2. Hello! Author of aforementioned book here. First, let me acknowledge what a strange thing it is to see folks talking about a book I’ve written! It’s downright nerve-wracking to put a creative work out into the ether, lol. I wanted to take a moment and address a few things in your review. To begin, you mention that I state “without elaboration that paranormal research challenges the academic status quo.” I do, however, spend a number of pages discussing why I believe that is so. Taken from my librarian’s point of view, I discuss how engaging with paranormal topics, through a typical research process, helps deconstruct standard (and often misunderstood) notions of credibility – how it can help students develop a more nuanced understanding of credibility because they are engaging with topics on the fringes of science. Maybe you meant that you’d like to have seen a longer discussion of that? I’m not sure.

    You also mention at one point that the audience is unclear, but I felt I made that relatively clear in my introduction. I state that this book is aimed at a general readership and that the language is friendly enough for those even as young as high-school age to appreciate, and that it might especially be useful for those engaged in ‘ghost-hunting’ fieldwork. It’s not written for advanced scientists and I don’t think I imply that. This brings me to my next point. Though it’s written for a general readership, this doesn’t mean that they aren’t capable of unpacking scholarly articles. I find your comment that many of the resources I provide are “scholarly content that the average non-specialist would find far too challenging to digest” to be quite unfair to general readers, actually. There is no reason to assume that a layperson wouldn’t be able to understand the contents of a scholarly article. They might not understand some of the lingo (heck, I wouldn’t understand nearly any of the lingo in a quantum theory article), but that doesn’t mean that it shouldn’t be presented or accessible to them. Part of my entire point in writing this book is to help reveal to the general public that there are such things as scholarly articles on these topics, because I think it’s something that many don’t realize, especially people who aren’t on college campuses with access to large libraries that have database subscriptions.

    I note, on multiple occasions, that I hope this book serves as a beginner’s entry-point into locating information about various aspects of the paranormal. That might be why you wrote, “parts of the book were overly simplistic, as if written for someone who never used a library before.” My goal was for this to be a simple and easy entry point for people to learn more about the academic history of these topics. And in my experience as a librarian, many people actually aren’t aware of what resources are available to them, students and laypeople alike. They may know how to get to the library and how to, let’s say, check out a book, but knowing how to locate and navigate relevant databases is not something that is inherently obvious to a lot of people. In fact, it’s something that a lot of people struggle with – especially undergraduate students. I see that firsthand every day as a librarian. That’s also why I spend an entire portion of this book talking about Sarah Blakeslee’s CRAAP test. I dive into the components of credibility to help beginning researchers understand the issues that they need to consider when researching, well….anything. It’s true that I don’t provide any clinical checklist of how to research, but that’s because there’s no one way to go about your research. A good starting point for any research is just to have a solid understanding of CRAAP. See what I did there? LOL. I also discuss this because I want general readers to develop a keener sense of information literacy. And I think we can all agree that information literacy is something that society often seems to be lacking, ha.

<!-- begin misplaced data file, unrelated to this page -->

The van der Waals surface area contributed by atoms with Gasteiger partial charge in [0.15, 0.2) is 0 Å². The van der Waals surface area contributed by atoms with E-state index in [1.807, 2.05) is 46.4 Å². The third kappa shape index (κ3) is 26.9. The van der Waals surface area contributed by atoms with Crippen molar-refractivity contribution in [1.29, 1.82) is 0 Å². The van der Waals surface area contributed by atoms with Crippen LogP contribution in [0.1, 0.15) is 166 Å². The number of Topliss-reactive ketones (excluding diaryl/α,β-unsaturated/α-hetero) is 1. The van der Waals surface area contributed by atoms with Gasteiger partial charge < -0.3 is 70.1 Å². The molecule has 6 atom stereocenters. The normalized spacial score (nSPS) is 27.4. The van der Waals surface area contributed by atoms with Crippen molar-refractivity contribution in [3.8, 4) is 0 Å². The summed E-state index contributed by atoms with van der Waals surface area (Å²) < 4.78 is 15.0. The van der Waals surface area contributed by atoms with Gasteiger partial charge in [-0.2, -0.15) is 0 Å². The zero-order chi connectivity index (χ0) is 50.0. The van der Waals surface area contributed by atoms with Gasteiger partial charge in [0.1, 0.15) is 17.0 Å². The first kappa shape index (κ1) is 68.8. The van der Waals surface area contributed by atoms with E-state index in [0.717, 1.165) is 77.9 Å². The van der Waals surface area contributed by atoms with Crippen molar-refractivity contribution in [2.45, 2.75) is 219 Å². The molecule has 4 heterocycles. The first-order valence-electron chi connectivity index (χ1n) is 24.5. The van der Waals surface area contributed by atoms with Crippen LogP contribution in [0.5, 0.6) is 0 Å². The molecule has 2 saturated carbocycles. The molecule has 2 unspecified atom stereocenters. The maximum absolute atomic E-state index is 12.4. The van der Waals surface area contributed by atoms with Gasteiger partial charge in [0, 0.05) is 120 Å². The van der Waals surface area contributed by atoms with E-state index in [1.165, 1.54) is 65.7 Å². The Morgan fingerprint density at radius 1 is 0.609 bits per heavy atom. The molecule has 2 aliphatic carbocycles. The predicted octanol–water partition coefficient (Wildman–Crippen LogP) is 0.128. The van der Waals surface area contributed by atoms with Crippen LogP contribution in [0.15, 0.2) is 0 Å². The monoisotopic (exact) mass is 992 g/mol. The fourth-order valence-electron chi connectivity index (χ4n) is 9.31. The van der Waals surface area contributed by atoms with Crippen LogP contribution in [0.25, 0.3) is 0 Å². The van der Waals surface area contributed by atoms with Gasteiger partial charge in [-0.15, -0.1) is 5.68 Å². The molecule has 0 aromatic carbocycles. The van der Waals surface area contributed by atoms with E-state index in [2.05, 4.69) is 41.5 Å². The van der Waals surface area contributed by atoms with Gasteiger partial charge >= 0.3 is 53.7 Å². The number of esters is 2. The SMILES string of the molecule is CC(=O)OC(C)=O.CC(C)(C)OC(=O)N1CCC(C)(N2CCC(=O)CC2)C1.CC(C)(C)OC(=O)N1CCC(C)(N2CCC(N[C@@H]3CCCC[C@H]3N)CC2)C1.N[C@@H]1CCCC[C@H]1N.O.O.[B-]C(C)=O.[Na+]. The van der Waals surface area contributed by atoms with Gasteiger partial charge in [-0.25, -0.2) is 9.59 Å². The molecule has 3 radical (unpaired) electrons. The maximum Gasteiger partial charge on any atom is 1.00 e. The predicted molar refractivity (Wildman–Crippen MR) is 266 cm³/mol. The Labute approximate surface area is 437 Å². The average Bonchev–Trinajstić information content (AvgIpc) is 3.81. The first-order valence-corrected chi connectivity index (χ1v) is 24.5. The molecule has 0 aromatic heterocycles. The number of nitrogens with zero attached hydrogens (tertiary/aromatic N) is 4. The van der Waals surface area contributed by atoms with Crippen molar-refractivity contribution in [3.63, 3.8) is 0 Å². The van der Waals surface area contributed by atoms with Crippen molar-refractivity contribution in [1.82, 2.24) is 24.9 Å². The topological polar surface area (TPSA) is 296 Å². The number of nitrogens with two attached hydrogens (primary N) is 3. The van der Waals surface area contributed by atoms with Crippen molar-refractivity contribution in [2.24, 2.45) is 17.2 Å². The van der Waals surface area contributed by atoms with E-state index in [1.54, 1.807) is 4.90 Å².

I was also a little discouraged when you wrote that “Block says one should not use Google as a first step to research,” because in Chapter Four, pages 94-96, I talk about how an extremely valid way of beginning your research is to conduct a Google search to gather background information. I specifically say that this is a valid strategy because it will help you develop relevant keywords that you can then plug into a database. I go through an entire detailed example of how to start your research mindset using this very tactic.
    I understand what you meant when you commented on a small sample size, but I state, multiple times, that my bibliography is intended merely to be a starting point from which readers can continue their search. I can appreciate that you’d like to have seen certain topics, and that bit is constructive and something for me to consider moving forward, but I don’t ever claim that my bibliographies are exhaustive.

    I feel like I did present a pretty clear pathway for general readers and/or undergraduates to begin or advance their understanding of the paranormal. I can understand how this book might not be useful for someone like you, who is already very knowledgeable about these resources and the research process, but then again, I didn’t write this book for that audience. Your review has given me pause to consider how I might make that clearer in the next book. It’s my tiny hope that this book reaches those who are relatively unversed in this field and who perhaps even had no idea that the academy and the paranormal was linked. It’s my hope that the college student interested in these topics might see this and understand that they’re not weird for thinking about these things in a scholarly way. And it’s also my hope that general readers realize they don’t need a degree to be able to access, understand, and broaden their interest in these scientific endeavors.